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New York City Bans TikTok on Government Devices

TikTok's connection to the Chinese Communist Party has prompted similar bans in states across the country

New York City has prohibited anyone using a government-owned device from using or accessing TikTok, citing concerns about security threats from China.

The ban took immediate effect late Aug. 16. The video-sharing app, which is owned by ByteDance, must be deleted in the next 30 days and employees are prohibited from accessing the company’s website. The ban comes at the recommendation of NYC Cyber Command, which said the popular platform “posed a security threat to the city’s technical networks.”

“While social media is great at connecting New Yorkers with one another and the city, we have to ensure we are always using these platforms in a secure manner,” a New York City Hall spokesperson told The Verge. “NYC Cyber Command regularly explores and advances proactive measures to keep New Yorkers’ data safe.”

TikTok has been banned on devices owned by the state of New York since 2020 by “quietly adopting an internal policy,” per the Times Union. The state government’s policy makes an exception for marketing and public relations purposes. 

Over 20 states banned TikTok on state-owned devices at the end of 2022.

Ohio Governor Mike DeWine cited China’s 2017 National Intelligence law, which states “businesses located in China are required to assist the Chinese government in intelligence work, including data sharing with the Chinese Communist Party,” when enacting his state’s ban.

“The State of Ohio will not permit its state-owned or state-leased devices to act as a source to provide information to the CCP,” he wrote.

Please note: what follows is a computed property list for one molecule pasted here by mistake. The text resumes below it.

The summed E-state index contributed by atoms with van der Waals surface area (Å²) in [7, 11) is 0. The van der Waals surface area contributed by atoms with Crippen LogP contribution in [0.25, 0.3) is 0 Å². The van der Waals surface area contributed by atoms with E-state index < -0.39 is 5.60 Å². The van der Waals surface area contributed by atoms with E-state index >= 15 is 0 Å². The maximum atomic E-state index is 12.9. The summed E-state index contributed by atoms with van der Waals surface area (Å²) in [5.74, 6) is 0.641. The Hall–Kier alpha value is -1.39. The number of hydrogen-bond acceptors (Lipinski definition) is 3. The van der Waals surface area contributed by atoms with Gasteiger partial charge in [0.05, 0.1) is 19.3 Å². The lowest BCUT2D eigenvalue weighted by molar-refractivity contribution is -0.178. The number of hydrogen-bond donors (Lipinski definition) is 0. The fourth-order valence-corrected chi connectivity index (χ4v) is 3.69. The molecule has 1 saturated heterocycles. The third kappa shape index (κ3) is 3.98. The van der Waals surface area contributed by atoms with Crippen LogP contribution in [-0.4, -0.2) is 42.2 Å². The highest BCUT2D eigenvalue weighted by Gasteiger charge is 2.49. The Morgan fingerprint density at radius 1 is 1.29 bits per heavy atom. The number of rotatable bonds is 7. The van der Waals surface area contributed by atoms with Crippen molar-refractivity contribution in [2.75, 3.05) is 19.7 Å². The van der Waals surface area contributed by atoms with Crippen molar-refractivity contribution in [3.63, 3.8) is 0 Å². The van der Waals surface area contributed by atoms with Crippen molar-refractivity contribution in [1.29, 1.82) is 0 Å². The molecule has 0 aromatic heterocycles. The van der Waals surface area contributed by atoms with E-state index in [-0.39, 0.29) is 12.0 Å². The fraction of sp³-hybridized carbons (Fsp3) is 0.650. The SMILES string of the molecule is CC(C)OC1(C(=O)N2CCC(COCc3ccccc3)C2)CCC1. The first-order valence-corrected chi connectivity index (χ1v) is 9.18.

Mississippi Governor Tate Reeves expressed similar concerns and said restricting the app on state-owned devices would “better protect [his] state’s sensitive information and critical infrastructure.”

“It’s no secret that the Chinese Communist Party is actively trying to steal U.S. intellectual property and Americans’ personal information,” said Reeves. “It’s a major threat to our national security and critical infrastructure, costs the U.S. economy hundreds of billions annually, and jeopardizes American jobs.”

Montana ultimately banned TikTok entirely in May. Under an order from Governor Greg Gianforte, companies that enable Montana residents to use the app within the state can be fined $10,000 per day every time someone accesses or downloads the platform. TikTok sued the state in response, and argued the state government was restricting individual freedom “based on nothing more than fears and falsehoods.”

China exerts great influence on private companies operating there. The government has been known to take a stake in private companies and shape their boards in order to influence decision making,” reports TechCruch. “And China has come out strongly against a potential forced sale of the company — an event that the Chinese government would be within its rights to block, given changes to export rules in late 2020.”

TikTok CEO Shou Zi Chews testified before Congress in March and denied that the platform’s parent company was an agent for China.

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